Angel Jenkins didn’t know Abraham. But they were part of a group that left the liquor house at the same time.
She was climbing into her cousin’s car when she heard gunshots. She said she jumped into the backseat and slammed the car door.
Seconds later, she said the door was ripped open, and Jenkins said she found herself looking at “a dude in a tan coat and black glasses,” the bouncer they called Kool-Aid.
“Get the f--- up out of here,” she said the man told her. Nobody in the car moved, though Jenkins testified that she raised her arms above her head. She said Kool-Aid was holding his front right pocket, as if he was carrying a gun.
B Avenue that night had long before turned rowdy. Jenkins said she had been partying on liquor, cocaine and other drugs for hours. When her stash ran out, she said, there was plenty more floating through the liquor house.
But after the confrontation in the car with the bouncer, Jenkins said, all she and her companions wanted to do was drive away. Their car pulled off.
Then, Jenkins testified, they saw the body.
It had been hidden by the parked cars until her cousin’s sedan left the curb. After the vehicle stopped, Jenkins said she ran back and knelt beside the bleeding man lying on his side in the street. She grabbed his hand.
“Breathe, baby, breathe,” she said she told him. “... And then he wasn’t breathing no more.”
Abraham was 21. Police say he died before dawn from several bullet wounds to his chest. During the trial, a photograph of his body appeared briefly on a courtroom monitor. It was covered by a bright yellow sheet.
Gettys testified Monday that the fatal argument broke out when he and his girlfriend were trying to park his car in front of the liquor house. A friend of Abraham’s said the car had bumped him and wanted $50 or he would call police, Gettys said.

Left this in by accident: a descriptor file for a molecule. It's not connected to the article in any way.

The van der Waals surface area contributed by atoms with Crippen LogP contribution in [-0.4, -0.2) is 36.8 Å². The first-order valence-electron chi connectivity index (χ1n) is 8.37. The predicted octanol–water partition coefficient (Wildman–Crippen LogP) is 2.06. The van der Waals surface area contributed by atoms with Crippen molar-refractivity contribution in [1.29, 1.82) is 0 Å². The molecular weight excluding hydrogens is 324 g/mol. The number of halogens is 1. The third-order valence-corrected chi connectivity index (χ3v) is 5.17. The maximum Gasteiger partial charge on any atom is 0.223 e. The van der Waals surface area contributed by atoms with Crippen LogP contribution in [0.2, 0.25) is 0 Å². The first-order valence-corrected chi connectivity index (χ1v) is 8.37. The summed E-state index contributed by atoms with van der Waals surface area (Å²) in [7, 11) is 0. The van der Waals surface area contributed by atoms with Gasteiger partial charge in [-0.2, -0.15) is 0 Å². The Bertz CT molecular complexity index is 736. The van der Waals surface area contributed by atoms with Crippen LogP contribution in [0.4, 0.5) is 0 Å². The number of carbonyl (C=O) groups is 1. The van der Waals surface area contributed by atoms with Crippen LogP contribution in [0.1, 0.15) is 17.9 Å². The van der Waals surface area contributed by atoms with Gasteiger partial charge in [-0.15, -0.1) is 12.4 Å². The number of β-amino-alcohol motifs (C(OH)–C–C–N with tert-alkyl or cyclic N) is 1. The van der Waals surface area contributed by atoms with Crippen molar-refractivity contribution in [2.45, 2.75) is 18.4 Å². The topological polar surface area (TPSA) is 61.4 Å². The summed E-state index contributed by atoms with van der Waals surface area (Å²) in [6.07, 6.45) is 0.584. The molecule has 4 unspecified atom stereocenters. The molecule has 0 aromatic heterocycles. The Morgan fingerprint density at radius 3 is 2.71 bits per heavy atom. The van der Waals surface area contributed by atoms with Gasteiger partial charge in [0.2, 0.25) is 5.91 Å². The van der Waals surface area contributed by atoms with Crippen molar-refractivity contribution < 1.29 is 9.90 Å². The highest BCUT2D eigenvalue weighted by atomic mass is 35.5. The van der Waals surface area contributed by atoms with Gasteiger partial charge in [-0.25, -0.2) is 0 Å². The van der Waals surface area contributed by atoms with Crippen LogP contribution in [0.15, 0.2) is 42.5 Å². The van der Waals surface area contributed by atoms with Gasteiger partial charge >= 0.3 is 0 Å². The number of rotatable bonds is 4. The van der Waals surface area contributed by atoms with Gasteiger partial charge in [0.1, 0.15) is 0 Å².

Words went back and forth. Gettys said the two men threatened to kill him. He thought one or both were carrying guns.
According to testimony, neither was armed.
2 sons, 2 families
On Thursday, Cotham slipped into the courtroom around 4:15 p.m. Coincidentally, she picked a seat that fell midway between Gettys’ mother, Martha Gabriel, and the dead man’s father, Roosevelt Abraham.
Gabriel watched the trial two rows behind her son. When she entered or left the courtroom, she tapped the floor with a cane for the visually impaired and carried a Billy Graham book.
Roosevelt Abraham sat on the prosecution’s side of the aisle, part of more than two dozen family and friends who packed two rows of the courtroom.
Earlier in the day, the elder Abraham had described Raymona as a good son. Asked how he had ended up on B Avenue 18 months ago, the father shook his head. “He was 21. You know what I’m saying?”
Just after 5 p.m., Superior Court Judge Lucy Inman of Raleigh ended court for the day. Gettys rose and followed a sheriff’s deputy from the courtroom. He did not look at his mother or seem to notice Cotham. With a rueful smile, Cotham noticed that Gettys wore dark pants.
The two women left together. Cotham said they found a quiet spot in the lobby, clasped hands, and prayed – for Ralph, and the Abraham family that had lost a son.
Then, she said, they cried.